Another super scary study explains why you shouldn’t vape

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When vaping was introduced roughly 15 years ago, the abstract was pretty unforgiving. In spite of its popularity, electronic smoking has become a shorthand for virtually every pitiable slight imaginable. The niggling was easy enough to engage in and or enjoy from the comforts of a digital arena, but anecdotally, your friends were always quick to match ‘you look so dumb right now’ with a well-timed, ‘Yeah, but at least I’m not smoking cigarettes anymore.’

That kind of scenario defined the first phase of vaping’s celebrity too. The next phase saw experts really emphasize the fine print: We know that vaping doesn’t burn tobacco-which is good but all of this is too new to say anything about the other chemicals involved. The phase we are currently in is the unmasking. Every month a different academic journal convicts a consequence of e-cigarettes, as the cessation method plea begins to wither away.   Healthy Living reports:

“Many people think vaping is less harmful than smoking. While it’s true that e-cigarette aerosol or vapor doesn’t include all the contaminants in tobacco smoke, vaping still isn’t safe.E-cig vapor includes potentially harmful substances such as nicotine, diacetyl (a chemical linked to a serious lung disease), cancer-causing chemicals, volatile organic compounds (VOCs), and heavy metals such as nickel, tin, and lead. And because vapor is exhaled, those nearby are also exposed to these contaminants.”

E-cigarette exposure can have a harmful impact on fertility

Researchers from the University of North Carolina at Chapel Hill just produced a new study, titled “E-Cigarette Exposure Delays Implantation and Causes Reduced Weight Gain within in utero Exposed Female Offspring” to add to the burn book. According to the report, the chemicals in e-cigarettes make it harder for an embryo to implant in the uterus.  Even worse, the results published in the Journal of the Endocrine Society, conclude that vaping while pregnant can engender chronic developmental abnormalities in babies that last a lifetime.   The report continues:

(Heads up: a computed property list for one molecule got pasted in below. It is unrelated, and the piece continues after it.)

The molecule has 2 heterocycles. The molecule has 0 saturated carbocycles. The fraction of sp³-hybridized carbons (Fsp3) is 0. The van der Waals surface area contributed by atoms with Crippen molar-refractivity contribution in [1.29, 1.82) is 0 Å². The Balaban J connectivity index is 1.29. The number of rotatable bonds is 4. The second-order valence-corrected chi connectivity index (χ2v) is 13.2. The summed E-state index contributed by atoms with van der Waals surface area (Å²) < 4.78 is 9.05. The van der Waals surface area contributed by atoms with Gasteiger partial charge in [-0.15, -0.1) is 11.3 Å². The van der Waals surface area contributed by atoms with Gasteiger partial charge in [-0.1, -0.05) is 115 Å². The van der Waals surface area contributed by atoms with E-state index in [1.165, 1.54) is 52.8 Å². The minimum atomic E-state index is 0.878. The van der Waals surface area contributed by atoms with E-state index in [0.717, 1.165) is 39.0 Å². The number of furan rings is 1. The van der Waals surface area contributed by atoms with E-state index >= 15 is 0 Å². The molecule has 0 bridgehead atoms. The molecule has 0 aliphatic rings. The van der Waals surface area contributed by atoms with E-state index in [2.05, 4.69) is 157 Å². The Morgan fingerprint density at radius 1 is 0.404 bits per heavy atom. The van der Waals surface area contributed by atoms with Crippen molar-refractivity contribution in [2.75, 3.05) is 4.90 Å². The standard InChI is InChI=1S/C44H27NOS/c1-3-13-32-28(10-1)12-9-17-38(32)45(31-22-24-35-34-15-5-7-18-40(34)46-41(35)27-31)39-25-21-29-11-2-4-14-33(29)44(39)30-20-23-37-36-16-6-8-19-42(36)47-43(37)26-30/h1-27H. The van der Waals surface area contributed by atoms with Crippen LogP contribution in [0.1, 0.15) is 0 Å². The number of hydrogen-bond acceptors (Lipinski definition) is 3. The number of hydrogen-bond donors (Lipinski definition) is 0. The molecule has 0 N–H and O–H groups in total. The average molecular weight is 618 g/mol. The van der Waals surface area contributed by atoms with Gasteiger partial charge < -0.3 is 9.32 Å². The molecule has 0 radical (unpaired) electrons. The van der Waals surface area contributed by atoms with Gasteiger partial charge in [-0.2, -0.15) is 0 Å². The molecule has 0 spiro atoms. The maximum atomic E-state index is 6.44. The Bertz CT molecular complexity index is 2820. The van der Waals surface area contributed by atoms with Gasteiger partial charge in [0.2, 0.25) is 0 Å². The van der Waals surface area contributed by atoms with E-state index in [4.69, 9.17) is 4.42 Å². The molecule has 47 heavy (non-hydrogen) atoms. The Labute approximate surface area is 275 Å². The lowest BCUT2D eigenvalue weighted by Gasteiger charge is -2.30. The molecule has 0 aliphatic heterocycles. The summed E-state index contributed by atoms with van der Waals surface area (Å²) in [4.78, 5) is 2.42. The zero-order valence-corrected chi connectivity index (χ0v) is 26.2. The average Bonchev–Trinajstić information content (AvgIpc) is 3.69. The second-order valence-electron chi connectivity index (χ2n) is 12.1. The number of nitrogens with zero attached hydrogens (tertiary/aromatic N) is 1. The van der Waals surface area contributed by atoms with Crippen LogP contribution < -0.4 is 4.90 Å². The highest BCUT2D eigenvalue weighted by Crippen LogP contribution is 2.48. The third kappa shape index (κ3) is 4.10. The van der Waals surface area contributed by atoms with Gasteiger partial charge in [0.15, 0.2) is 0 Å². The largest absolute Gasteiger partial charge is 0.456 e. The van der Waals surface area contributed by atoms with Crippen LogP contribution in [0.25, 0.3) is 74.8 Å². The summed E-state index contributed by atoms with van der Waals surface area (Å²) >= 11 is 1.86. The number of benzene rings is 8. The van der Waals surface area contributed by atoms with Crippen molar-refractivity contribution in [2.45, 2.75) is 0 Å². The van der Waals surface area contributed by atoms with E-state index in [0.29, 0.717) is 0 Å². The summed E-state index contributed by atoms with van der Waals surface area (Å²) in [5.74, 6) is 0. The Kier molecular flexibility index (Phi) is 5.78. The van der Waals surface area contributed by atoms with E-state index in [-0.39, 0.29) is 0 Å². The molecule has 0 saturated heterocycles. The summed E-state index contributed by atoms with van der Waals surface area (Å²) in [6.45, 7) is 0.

“Moreover, female offspring exposed to E-Cigarettes in utero exhibited a significant weight reduction at eight and a half months, while males exhibited a slight, but non-significant, deficiency in fertility. Thus, E-cigarette exposure in mice impairs pregnancy initiation and fetal health, suggesting that E-Cigarette use in reproductive-aged women or during pregnancy should be considered with caution.”

The study, like most all endocrine studies, was conducted on mice. After exposing the rodents to e-cigarettes for four months the molecular alterations imperative to a successful pregnancy were impaired significantly.  The effect e-cigarette chemicals had on embryo implantation was discernible fairly quickly in mice but the researchers fear the consequences could be even starker in humans given the unique and independent environmental factors that needle mammalian conception as it is.

For a long time, the lack of negative press regarding the health setbacks of e-cigarettes from the medical community seemed to warrant their safety. The fact is, the devices are not regulated, so there’s no textile way for us pedestrians to know what and how much we’re imbibing from each pull.  They’re also not FDA approved which means no health expert can champion them as healthy means of cessation.

“These findings are important because they change our views on the perceived safety of e-cigarettes as alternatives to traditional cigarettes before and during pregnancy,” explained study author Kathleen Caron, the chair of the department of cell biology and physiology at UNC-CH, to Newswise.